A Paean to Pomo

Andrew Komarnyckyj – Ezra Slef, The Next Nobel Laureate in Literature (Tartarus Press)

I started this novel in January thinking it was serendipitous that I had hoovered up Roger Lewis’s biography of Anthony Burgess over Christmastime. I found the Roger Lewis biography in the organic food co-op (Chorlton of course) on the book swap. I opened and finished it in a few days. It’ll be going back there at some point.

The idea of the biographer going a bit mad, or rogue, or both, and talking more about himself, is the basic premise of this novel. What pulled me through Roger Lewis’s biography was the sheer rush of egotism. The asides about a prediliction for nipples as big as tractor buttons. Yet another scything remark about liver failure. One could conclude that Lewis’s biography of Burgess is simply scandalous. But it is, in its unreliability, in its scaffolding with nothing more than amplified hearsay and plain untruth, in its rudeness, quite ‘of Burgess’.

Komarnyckyj, then, has a fictional biographer break into a fictional writer’s home to be thrown out and told ‘you can write about anything as long as I am not involved.’ The biographer takes this as a massive green light and Komarnyckyj presents it all to us deadpan like a new Confederacy of Dunces for a contemporary neo-Grub Street.

The other subject of the book is postmodernism. Ezra Slef, the fictional writer, is a postmodern author. Him being called Ezra is always already a nod to Pound. In a mediated world – on a planet of representations – meaning’s endgame has always already been played out.

Komarnyckyj claims a love-hate relation with postmodernism. I agree. But then I read Pynchon and realise that the problem is often not with postmodern literary landmarks. It lies in the absolutely thumb-sucking languagescape I try to stay out of. But it’s everywhere, ironic take-downs of next-to-nothing, pouty-faced styles that entertain in order to disguise there is little or no content beneath the tonal posturing.

This novel gets at that uncomfortable truth by presenting the fictional biographer’s material during its in-progress state. It’s often dreadful crap, the disturbing dimension being that it will only take a little buffing for the material to be publishable.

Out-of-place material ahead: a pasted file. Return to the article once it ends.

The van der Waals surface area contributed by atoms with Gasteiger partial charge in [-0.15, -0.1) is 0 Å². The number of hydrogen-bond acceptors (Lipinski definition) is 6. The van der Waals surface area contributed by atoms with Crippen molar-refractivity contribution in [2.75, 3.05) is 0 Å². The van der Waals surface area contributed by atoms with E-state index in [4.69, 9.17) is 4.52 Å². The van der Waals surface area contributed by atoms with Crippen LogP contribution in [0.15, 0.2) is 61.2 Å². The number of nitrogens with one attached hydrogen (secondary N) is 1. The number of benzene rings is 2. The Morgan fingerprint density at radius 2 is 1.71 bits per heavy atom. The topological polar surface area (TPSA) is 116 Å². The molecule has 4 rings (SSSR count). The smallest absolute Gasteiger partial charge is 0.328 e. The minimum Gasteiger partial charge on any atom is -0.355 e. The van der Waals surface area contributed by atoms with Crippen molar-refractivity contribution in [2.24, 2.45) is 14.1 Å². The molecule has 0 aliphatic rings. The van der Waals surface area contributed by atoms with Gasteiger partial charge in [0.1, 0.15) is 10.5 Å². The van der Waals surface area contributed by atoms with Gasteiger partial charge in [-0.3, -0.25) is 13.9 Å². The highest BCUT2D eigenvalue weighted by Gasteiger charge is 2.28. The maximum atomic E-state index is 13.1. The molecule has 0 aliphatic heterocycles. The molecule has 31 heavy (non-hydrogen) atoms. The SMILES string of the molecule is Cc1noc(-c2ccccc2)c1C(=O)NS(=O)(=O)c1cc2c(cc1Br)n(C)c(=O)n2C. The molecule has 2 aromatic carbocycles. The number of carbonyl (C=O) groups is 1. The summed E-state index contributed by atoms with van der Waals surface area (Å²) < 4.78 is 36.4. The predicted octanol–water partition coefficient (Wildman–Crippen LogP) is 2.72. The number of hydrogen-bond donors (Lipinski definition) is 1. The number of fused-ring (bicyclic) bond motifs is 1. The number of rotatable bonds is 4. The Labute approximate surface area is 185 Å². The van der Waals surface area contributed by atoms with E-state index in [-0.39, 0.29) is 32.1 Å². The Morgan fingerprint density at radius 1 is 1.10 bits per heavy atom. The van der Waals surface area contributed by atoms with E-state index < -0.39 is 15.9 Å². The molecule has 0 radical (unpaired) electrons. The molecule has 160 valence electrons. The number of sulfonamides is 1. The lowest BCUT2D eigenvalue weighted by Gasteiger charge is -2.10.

So what marks Komarnyckyj’s take on literary postmodernism out – because that’s what I think this book is – is an understanding that on this litscape where meaning’s endgame is already lost, all that’s left to do is make a satire out of its fundamental literary-philosophical stuffs. And that’s why I think this is a great novel, not a lightweight one.

For example ‘Ezra’ and ‘Senor Humbert’ appear as themselves, but frosted with a little of the literary sugar of Pound and Humbert Humbert. Komarnyckyj then puts them in positions where that light dusting of connotation will do a lot of work. But you need to know your literature for that to happen, and so this is literary fiction, for all its cheeky re-arrangement of museum furniture. There’s a lot of this in the book and to over-discuss it here would ruin the reader’s fun.

When I got to the end of this book I realised its author had actually listed Lewis’s biography of Anthony Burgess as one of his source documents. Burgess’s Enderby is in there too: Perhaps I was more than accidentally on the right track with my coincidental reading.

Christie Malry’s Own Double-Entry by B.S. Johnson is also listed at the end. As the novel gets crazier and Ezra Slef becomes more a target than a subject, the influence becomes clear. Johnson’s Albert Angelo must be an influence too, as the author of the book, Andrew Komarnyckyj, is clearly in the text to a greater or lesser degree (how could he not be? Andrew Komarnyckyj invented the whole thing).

Stern’s Tristam Shandy is also listed, and I wonder if we might add Voltaire’s Candide as well. There’s a kind of nutcase, duo of journeymen quality to the book, which is very entertaining and a little bit brutal in places. The biographer blags his way into Oxford and then bribes his way into a job with an early folio of Joyce (as a professor of postmodernism, of course). In this there’s Hogarth too, I think, and so of course Smollett and Fielding. This is the very British – actually English – aspect of the book, for all its Pynchonism.

There’s been a lot of talk about exiting postmodernism. But I haven’t seen any convincing examples of form that can claim to be ‘out the other side’. All I see is drably worthy reheated humanism and modernism. A lot of it. I’m so fucking bored of it I can’t tell you. It reflects the last few years of batshit crazy times in no ways whatsoever. It’s just the dour underside of the contemporary cultural coinage. The bright upside is the chattering, giddy childscape of listicles about celebrity pets.

If you’re sick of that, and I am, then this is a damn fine novel to take in while we’re waiting for either The End or Something New.

Steve Hanson

* PS: I’ve never seen a Tartarus book before, they are beautifully made.

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